The Insecurity Of Others Opinions

“What are they thinking about me?

The question goes through your mind again and again, sometimes in the forefront and sometime as a nagging whisper in the back of your thoughts.

“What are they saying about me?”
“Do they like me?” …

The insecurity of others opinions returns to rock our security again.

This is my second blog post on the subject of insecurity and how many of our insecurities come from both comparing ourselves to others and listening to and speculating about others opinions of us.

I know in my own life these are the two main issues that can leave me feeling like I want to hide under a rock, shut myself away from the world and never come out.

It’s these two issues that can end up consuming our thoughts, feed our anxieties and stop us in our tracks.

Even people who act like and say “I don’t care what other people think about me,” whilst holding on to their mastered, controlled and perhaps hardened exterior, cannot deny that it does reach, touch & affect them at times.

The wondering,
The thinking,
The questioning,
The avoiding,

“What’s going on in their thoughts?”

There are a few ways in which we are affected by what others think and say about us:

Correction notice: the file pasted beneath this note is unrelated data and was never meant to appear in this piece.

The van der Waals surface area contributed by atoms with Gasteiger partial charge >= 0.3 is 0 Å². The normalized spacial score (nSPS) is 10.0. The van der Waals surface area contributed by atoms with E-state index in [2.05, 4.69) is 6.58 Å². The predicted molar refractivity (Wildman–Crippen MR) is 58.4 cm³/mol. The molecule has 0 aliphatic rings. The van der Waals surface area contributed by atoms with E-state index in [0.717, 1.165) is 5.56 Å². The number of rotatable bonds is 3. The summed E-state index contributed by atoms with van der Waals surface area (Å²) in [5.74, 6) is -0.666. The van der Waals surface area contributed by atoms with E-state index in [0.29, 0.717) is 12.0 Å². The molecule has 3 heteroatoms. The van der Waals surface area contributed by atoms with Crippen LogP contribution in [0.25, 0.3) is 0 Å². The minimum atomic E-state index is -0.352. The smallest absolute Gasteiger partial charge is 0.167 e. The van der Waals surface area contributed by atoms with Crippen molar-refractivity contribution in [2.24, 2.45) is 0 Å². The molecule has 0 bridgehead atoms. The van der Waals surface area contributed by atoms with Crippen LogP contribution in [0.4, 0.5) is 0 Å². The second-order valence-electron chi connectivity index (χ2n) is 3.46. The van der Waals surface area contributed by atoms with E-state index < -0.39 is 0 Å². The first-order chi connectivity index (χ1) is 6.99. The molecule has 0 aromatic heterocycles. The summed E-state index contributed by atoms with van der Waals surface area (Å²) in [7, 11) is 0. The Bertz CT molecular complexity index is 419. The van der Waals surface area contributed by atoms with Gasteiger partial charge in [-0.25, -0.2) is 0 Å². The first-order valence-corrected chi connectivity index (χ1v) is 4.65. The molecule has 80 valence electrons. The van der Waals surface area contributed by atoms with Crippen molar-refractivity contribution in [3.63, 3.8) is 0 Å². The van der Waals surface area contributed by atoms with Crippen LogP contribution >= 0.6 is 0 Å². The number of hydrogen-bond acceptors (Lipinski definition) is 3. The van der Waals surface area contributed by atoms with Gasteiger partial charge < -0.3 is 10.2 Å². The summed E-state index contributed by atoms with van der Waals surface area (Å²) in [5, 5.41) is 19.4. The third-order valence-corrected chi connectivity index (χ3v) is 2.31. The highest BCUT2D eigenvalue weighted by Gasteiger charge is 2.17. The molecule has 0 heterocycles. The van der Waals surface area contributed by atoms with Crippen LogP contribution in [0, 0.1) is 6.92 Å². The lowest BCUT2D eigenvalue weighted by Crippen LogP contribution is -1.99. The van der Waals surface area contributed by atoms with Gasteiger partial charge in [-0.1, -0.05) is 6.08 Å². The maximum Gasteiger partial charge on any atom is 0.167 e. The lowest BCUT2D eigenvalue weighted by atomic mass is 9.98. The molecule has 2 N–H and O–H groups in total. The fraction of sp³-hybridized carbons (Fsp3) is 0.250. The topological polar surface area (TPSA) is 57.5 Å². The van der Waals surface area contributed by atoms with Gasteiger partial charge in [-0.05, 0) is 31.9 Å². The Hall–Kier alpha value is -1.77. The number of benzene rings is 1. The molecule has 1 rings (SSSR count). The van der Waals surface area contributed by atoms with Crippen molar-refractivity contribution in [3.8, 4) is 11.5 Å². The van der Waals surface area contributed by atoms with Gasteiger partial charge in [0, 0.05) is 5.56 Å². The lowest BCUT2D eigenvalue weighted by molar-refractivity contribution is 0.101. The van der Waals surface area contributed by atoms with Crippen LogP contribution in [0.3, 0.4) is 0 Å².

Firstly, when people openly talk about us, either to our faces, or indirectly on forums like social media.
Secondly the usual gossipy ‘behind our backs’ opinions. (which women are of course very prone to).
Then finally, although sometimes less discernible; through our own speculation about what others might be thinking and saying about us.

I think it’s the final one that is more damaging than it first appears, because our speculation means that we try and read people by the way they act towards us. This actually opens us up to potential misunderstandings because we read actions as related to us, even though they may just be related to someone having a bad day, their mind being on on other things or even due to that persons own insecurities.

How many friendships and relationships have broken down due to these type of misunderstandings?

This speculation is one of the greatest challenges I have to overcome in my own thought life.
It constantly nags at me trying to pull me in to an insecure way of thinking.
It attacks my confidence.
It attempts to stop me being myself and doing what I am built to do.
It feeds my fears.
It paralyses my purpose.
It tries to shipwreck my relationships with others.
It questions my identity and challenges the core of who I am.

It whispers in my ear….
“What are they thinking about you?”
“Do they really like you?”
“Maybe they find you annoying.”
“Maybe they pretend to like you but then talk about you behind your back”
“Maybe they don’t like what you say and do.”
“Maybe you offended them (even though you might not know why).”
“Maybe, Maybe, Maybe….”

Tell me that those thoughts are not enough to make you want to hide away under a rock, out of sight and not face anyone.

from darkness

People can be nasty and we know it!

We have all experienced it and have all done it. Especially if we are having a bad day or two, and if we have had a bad week – oh dear!